Schultze on PACER, RECAP, and the Movement to Free American Case Law

Stephen Schultze of Princeton’s Center for Information Technology Policy has posted PACER, RECAP, and the Movement to Free American Case Law, on the VoxPopuLII Blog, published by the Legal Information Institute at Cornell University Law School.

In this post, Mr. Schultze describes the origins of RECAP, an innovative project to publicly disseminate U.S. federal court documents on the free Web. Mr. Schultze explains recent criticisms of PACER, the U.S. federal courts‘ fee-based documents database, and describes the efforts of technologists to improve public access to PACER documents.

Mr. Schultze shows how efforts to add the contents of PACER to the growing body of U.S. legal information available free of charge on the Internet constitute an implementation of the policy approach advocated by David Robinson et al. in their influential article, Government Data and the Invisible Hand. Mr. Schultze also relates the RECAP project to the Law.gov legal open government data project.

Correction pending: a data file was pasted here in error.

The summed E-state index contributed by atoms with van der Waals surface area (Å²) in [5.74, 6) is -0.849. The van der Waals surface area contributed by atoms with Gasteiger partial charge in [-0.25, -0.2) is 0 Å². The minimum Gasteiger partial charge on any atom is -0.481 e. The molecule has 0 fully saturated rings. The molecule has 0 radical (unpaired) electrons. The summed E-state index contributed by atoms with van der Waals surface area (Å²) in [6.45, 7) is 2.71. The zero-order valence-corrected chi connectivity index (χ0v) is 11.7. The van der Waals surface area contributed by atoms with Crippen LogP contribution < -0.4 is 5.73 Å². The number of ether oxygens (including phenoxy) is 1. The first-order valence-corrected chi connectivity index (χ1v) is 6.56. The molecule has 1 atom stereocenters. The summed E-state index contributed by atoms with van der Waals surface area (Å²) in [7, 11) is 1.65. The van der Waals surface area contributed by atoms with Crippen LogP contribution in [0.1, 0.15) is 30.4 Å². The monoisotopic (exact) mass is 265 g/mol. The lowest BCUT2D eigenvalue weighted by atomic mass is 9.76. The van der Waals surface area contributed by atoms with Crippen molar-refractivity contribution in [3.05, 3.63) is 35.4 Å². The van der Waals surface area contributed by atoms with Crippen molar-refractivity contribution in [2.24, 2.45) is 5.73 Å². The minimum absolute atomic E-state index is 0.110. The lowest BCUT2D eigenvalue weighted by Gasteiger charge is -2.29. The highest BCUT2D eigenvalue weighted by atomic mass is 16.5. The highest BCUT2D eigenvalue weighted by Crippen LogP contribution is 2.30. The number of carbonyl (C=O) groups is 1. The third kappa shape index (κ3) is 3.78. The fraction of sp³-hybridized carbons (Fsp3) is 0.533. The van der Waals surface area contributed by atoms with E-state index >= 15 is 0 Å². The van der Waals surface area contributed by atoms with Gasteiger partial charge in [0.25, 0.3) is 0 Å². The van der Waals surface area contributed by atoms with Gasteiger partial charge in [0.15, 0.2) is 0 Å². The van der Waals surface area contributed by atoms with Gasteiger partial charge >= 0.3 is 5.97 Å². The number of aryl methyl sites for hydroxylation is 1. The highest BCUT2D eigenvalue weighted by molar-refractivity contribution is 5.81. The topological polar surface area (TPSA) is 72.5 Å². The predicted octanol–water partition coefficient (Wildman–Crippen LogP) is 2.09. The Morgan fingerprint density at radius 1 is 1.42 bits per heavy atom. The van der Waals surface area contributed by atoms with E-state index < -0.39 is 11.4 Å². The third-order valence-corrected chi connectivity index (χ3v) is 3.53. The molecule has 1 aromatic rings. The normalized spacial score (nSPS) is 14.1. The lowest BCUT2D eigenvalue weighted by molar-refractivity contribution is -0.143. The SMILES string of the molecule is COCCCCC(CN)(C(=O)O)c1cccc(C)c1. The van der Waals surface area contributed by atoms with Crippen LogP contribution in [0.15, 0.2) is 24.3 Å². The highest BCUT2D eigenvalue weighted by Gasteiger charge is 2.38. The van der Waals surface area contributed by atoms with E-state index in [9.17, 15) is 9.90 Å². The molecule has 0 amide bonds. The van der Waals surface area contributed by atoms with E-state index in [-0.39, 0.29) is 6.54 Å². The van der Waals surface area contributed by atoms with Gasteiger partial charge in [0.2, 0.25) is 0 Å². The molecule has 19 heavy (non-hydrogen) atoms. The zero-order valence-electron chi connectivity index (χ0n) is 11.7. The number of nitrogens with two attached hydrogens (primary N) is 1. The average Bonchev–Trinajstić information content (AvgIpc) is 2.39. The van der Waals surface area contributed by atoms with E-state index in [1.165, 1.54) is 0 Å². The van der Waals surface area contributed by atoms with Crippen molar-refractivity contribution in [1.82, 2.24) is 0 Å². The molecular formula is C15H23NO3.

Mr. Schultze’s post will be of interest to developers of legal information systems, the transparency and free-access-to-law communities, the government information policy community, and all who are interested in improving public access to legal information.

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Unfortunately, the Free Law Project has decided to charge other organizations money to access RECAP documents, and it now denies access to organizations which refuse to pay. The new version of the RECAP plug-in only uploads documents to the FLP’s own CourtListener site, while other sites, such as PlainSite and the United States Courts Archive, are no longer being updated. This decision was made in secret with no public discussion, and it was made despite the FLP’s stated position that court documents should be free and freely available to everyone. For more information, please see https://www.plainsite.org/articles/20171130/why-plainsite-no-longer-supports-the-recap-initiative/